Goal Setting and Getting Your Family On Board

Shawn Fink

I love the idea of working on myself. I have no problem creating a goal and trying to stick with it. I’ve accomplished MANY things in my life that way. I am proud of the hard work I’ve put into myself, always trying to improve, always trying to do the right thing, always trying to do better.

I think you are the same way. You are on a mission to improve, too.

But, many of the mamas who reach out to me either in The Abundant Mama Project or in private coaching, struggle with one very important thing — how in the world to get the rest of the family on board!?

And that’s when I often return to … you  can only change yourself, and that is mostly true.

However, I do believe there is one way to get everyone on the same page — or at least in the same chapter — and that’s by setting family goals.

In my last post, I gave you a framework to identify those areas in your house that might be a roadblock in having that peaceful, loving house you’ve been longing for. Now, we’re going to take action.

Slow action, that is.

There is no hurry here on accomplishing these goals. They are just a post to aim for in the distance. They are something to keep your eyes focused on as you travel along as a family.

Setting family goals can be a pretty simple process if the children are in a good place. Allowing them to do other things while you talk about these things is a great idea, especially for younger children but even older kids might feel more comfortable drawing or playing a game.

It’s been a while since we’ve started a brand new family tradition in our house and I love that we’ve begun official family meetings by working on what we can do to always aim to do our best.

Here is one way to establish your own family goal-setting tradition:

  1. STARTING — The best way for this to work is to sit down as a family — perhaps around a meal or special treat — and talk about what’s working and what’s not working.
  2. NOTE TAKER — Appoint someone — a child, preferably — to be your family note taker. If you have a child that longs to be a teacher this is a great job for them.
  3. PLEASE NOTE — This is not about blaming or shaming. Simply about trying to be our best. That’s when each person can decide what their ONE goal should be to focus on over the next month.
  4. GET WRITING — Set up a large piece of poster board and write everyone’s names, including mom and dad. Have everyone write their own goals down. Make sure you have a plan of baby steps — tiny actions — everyone can take to make sure they are successful reaching their goals. (For example, my daughter drew a book to remind her to read before bed instead of leaving bed to get one of us.)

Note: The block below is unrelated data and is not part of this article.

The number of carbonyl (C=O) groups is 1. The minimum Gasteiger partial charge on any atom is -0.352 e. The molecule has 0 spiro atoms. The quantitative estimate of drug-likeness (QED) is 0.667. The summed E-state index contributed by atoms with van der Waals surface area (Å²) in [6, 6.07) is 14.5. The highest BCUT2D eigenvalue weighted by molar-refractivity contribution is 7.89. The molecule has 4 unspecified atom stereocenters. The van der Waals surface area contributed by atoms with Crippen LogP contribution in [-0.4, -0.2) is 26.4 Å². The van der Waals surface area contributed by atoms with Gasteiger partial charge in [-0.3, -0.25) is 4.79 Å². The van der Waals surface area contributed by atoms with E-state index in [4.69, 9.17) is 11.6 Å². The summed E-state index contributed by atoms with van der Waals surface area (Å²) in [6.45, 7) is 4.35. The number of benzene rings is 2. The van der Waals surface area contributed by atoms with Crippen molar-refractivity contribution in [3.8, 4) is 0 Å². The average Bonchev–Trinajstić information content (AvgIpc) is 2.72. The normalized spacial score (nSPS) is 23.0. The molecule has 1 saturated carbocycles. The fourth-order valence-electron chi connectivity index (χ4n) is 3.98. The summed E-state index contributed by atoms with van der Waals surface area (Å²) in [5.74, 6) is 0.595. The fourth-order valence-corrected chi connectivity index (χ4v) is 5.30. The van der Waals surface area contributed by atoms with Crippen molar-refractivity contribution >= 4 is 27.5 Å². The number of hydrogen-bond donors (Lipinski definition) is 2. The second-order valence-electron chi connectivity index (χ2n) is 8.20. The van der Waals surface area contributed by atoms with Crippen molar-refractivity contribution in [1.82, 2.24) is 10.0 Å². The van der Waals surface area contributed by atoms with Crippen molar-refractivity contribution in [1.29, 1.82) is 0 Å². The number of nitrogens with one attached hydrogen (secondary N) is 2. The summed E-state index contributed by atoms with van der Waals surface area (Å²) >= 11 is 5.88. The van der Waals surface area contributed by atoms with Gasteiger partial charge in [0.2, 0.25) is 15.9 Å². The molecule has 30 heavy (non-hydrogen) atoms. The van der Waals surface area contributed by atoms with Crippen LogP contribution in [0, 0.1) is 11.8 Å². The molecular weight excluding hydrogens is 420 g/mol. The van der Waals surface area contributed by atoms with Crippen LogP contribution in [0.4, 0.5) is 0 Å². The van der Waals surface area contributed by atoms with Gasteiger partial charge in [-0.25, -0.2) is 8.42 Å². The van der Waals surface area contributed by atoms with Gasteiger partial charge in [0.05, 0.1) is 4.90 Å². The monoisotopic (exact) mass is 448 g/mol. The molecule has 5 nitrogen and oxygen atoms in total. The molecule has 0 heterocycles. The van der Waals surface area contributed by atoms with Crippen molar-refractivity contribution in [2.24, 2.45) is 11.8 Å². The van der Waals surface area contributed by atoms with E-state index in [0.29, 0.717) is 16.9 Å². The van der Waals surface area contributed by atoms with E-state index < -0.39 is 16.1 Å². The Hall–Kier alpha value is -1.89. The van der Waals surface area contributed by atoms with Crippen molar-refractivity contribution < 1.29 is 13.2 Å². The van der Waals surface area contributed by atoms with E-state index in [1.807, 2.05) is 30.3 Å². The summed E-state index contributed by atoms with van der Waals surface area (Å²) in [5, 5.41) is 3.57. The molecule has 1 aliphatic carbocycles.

5. HAVE FUN — Write down each goal after each person’s name. Draw pictures of clues that will help everyone remember their action steps to reaching the goal. Use silly faces. Ask the kids to color the spaces around their goals and you do the same. Make it fun and memorable.
  6. DISPLAY IT — Hang your goals in a place where you can all see it all the time.
  7. REVISIT — Families should revisit those goals and celebrate the victories and guide and support the not-so-victorious.

Anytime families create a tradition together they automatically feel closer. Family traditions are a touchstone for raising confident, happy children. And, by EVERYONE in the family working toward their own goal it no longer puts the emphasis on just one person’s flaws. It goes from being a ME problem to a WE challenge.

If you want to learn more about family meetings, my friend Zina from Lasso the Moon wrote a fabulous post on how to host a successful family meeting.

You might also want to check out how to write your own family manifesto during one of your meetings.

What goals do you or your family have to work toward right now? I’d love to hear some of them — along with the baby steps you are using to accomplish them!



It is customary to create personal goals in the New Year. Do you ever create family goals?

Shawn Fink is a family wellness coach and founder of The Abundant Mama Project community and online program. She is also the author of The Abundant Mama's Guide to Savoring Slow and The Playful Family. She recently created the program Rise and Shine, a 10-Day Challenge to help you sleep more, rise early and take care of yourself before your world wakes.